7 Steps To Engaging Employees in Corporate Social Responsibility
engaged employees celebrating achievements

7 Steps To Engaging Employees in Corporate Social Responsibility

Looking for more engaged employees? One way to foster engagement at your company is through sustainability, also called corporate social responsibility (CSR). CSR goes farther than inviting everyone out for a day with Habitat for Humanity or offering volunteer time off. It means integrating your company’s mission and purpose with sustainable values, and supporting environmental and social goals in ways that connect to your company’s business.

Studies have found that CSR is directly linked to employee retention, productivity, and overall engagement. Companies that engage in socially and environmentally responsible practices are able to recognize these benefits of CSR. A study conducted this month by Harris Poll for Glassdoor found that  75% of employees/job seekers expect their employer to support groups and individuals in need in the communities in which they do business through donations and/or volunteer efforts. And similar data from Deloitte found that 76% of Millennials now regard business as a force for positive social impact. There’s no doubt that when companies help the world, they help themselves.

Getting started or improving upon a CSR program should involve leaders from all areas of a company. While HR-focused CSR initiatives typically involve diversity, benefits, compensation and work environment, it’s helpful to understand how a sustainability program works at a high level. Then you can amplify your CSR programs to help retain and attract talented employees who want to do good in the world as well as on the job. Here are seven steps to consider:

1. Engage Leaders to Improve Corporate Social Responsibility

The most successful sustainability efforts are company-wide and endorsed by leaders from the CEO on down. It’s important that leaders share their passion for sustainability and be visibly involved with company goals such as reducing emissions, eliminating waste or providing for underserved communities. Employees will be motivated and inspired by the example set by company leaders.

2. Identify Your Purpose

If it isn’t crystal clear how your company can become more sustainable or socially responsible in a way that supports your company’s mission and purpose, take a step back and ask a few questions. What are your products? What higher purpose do they serve? What resources does the process of conducting your business use? Consider manufacturing, shipping, warehousing, looking at energy consumption and materials. Also take look at the customer environment. What do customers need to be able to use your products? How do they dispose of them? There might be an opportunity to develop social or educational initiatives that build the customer (or employee) pipeline.

Tip: Read up on sustainability efforts by major corporations, such as those in the Corporate Knights Global 100 List. Research their websites and Glassdoor pages to see how they integrate sustainability into their business goals. Also take a look at how they involve employees.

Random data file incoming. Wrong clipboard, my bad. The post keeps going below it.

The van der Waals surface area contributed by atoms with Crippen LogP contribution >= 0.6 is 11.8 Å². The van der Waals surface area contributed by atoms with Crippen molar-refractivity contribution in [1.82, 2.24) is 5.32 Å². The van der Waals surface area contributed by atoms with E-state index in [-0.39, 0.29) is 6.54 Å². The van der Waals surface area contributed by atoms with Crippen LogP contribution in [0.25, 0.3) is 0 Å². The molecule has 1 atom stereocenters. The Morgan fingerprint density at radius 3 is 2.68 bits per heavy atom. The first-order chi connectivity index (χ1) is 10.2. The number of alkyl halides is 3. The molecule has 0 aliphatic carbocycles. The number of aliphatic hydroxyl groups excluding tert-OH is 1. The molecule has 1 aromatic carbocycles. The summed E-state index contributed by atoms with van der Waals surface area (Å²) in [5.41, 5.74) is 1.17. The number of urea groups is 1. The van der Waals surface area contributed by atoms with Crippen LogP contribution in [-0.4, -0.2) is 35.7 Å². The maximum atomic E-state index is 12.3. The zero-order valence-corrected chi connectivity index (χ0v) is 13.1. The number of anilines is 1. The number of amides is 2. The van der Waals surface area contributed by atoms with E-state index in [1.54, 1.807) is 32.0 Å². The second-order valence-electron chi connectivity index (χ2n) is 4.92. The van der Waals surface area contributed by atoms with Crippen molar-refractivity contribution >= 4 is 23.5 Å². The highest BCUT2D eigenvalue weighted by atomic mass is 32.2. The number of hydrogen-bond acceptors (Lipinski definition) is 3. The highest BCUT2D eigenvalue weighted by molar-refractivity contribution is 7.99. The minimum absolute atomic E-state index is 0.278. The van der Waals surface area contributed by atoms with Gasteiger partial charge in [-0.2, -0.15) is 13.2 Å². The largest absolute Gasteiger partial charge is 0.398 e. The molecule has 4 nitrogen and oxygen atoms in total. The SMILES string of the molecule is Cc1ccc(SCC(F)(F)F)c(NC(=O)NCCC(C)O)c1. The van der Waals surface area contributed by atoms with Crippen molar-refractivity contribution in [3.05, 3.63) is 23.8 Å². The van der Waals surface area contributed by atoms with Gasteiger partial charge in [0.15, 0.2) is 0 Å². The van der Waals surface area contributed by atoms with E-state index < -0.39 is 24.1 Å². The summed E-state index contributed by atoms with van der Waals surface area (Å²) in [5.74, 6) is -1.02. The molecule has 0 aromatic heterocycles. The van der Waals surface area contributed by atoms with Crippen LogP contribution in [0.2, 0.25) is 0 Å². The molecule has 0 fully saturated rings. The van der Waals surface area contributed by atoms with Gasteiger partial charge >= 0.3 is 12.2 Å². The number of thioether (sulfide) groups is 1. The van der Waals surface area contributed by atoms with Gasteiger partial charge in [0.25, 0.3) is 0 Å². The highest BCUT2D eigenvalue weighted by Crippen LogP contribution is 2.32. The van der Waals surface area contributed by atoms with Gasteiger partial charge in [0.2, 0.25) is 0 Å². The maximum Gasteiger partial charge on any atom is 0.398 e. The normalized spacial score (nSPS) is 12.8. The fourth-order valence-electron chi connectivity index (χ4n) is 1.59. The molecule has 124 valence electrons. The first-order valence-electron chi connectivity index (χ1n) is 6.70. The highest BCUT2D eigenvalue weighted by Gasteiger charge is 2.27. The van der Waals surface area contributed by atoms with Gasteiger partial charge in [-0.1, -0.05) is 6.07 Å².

3. Set Goals for CSR Programs

Specific goals such as “reduce electricity consumption by 30%” or “find two or more ways to reduce materials used in packaging” motivate employees to achieve. If you have multiple locations, consider how you can encourage healthy competition between locations to improve on company-wide sustainability goals.

4. Educate Employees on CSR Activities to Get Engagement

Not everyone will immediately be onboard with sustainability goals. In fact, it can be difficult to get employee engagement from CSR activites. For that reason, it’s important to educate employees on how the goals will benefit the planet or communities. By integrating sustainability into existing training--particularly onboarding-- you’ll set employees up to expect and anticipate involvement in efforts that contribute the greater good.

5. Facilitate Employee Project Ownership

Some of the best ideas for sustainability come directly from employees, as in these examples from Johnson & Johnson. Make it known that good employee ideas will supported, and encourage employees to follow through with projects. The process of piloting a new idea and involving a team to help can be great development opportunity for staff at all levels.

6. Celebrate Achievements in CSR

Many companies publish an annual sustainability report. It’s also important to celebrate the achievements internally, whether it’s through awards or recognition events. Share stories of the energy saved and the lives assisted in meetings, on the intranet, a newsletter, or internal signage. This is what sets the best CSR programs and activities apart.

7. Share the Knowledge

Showing the outside world how your company integrates sustainability into its business practices paves a path for other companies looking to do the same thing. Generating press from your sustainability efforts provides validation for employees and engages candidates, consumers and shareholders.

Tip: Share your sustainability achievements on Glassdoor to attract informed candidates. Post pictures, videos, and maybe even add a tab in your Why Work for Us section that explains your sustainability mission.

These steps to engaging employees in social responsibility just so happen to align with the traits shared by companies on Glassdoor’s 2017 Best Places to Work list. That’s because empowering employees to make a difference in their community can actually give you more satisfied and well-rounded employees, which translates to higher productivity. Whether you organize company-wide community service activities or offer time off to volunteer at the organization of their choice, it will be a worthwhile investment.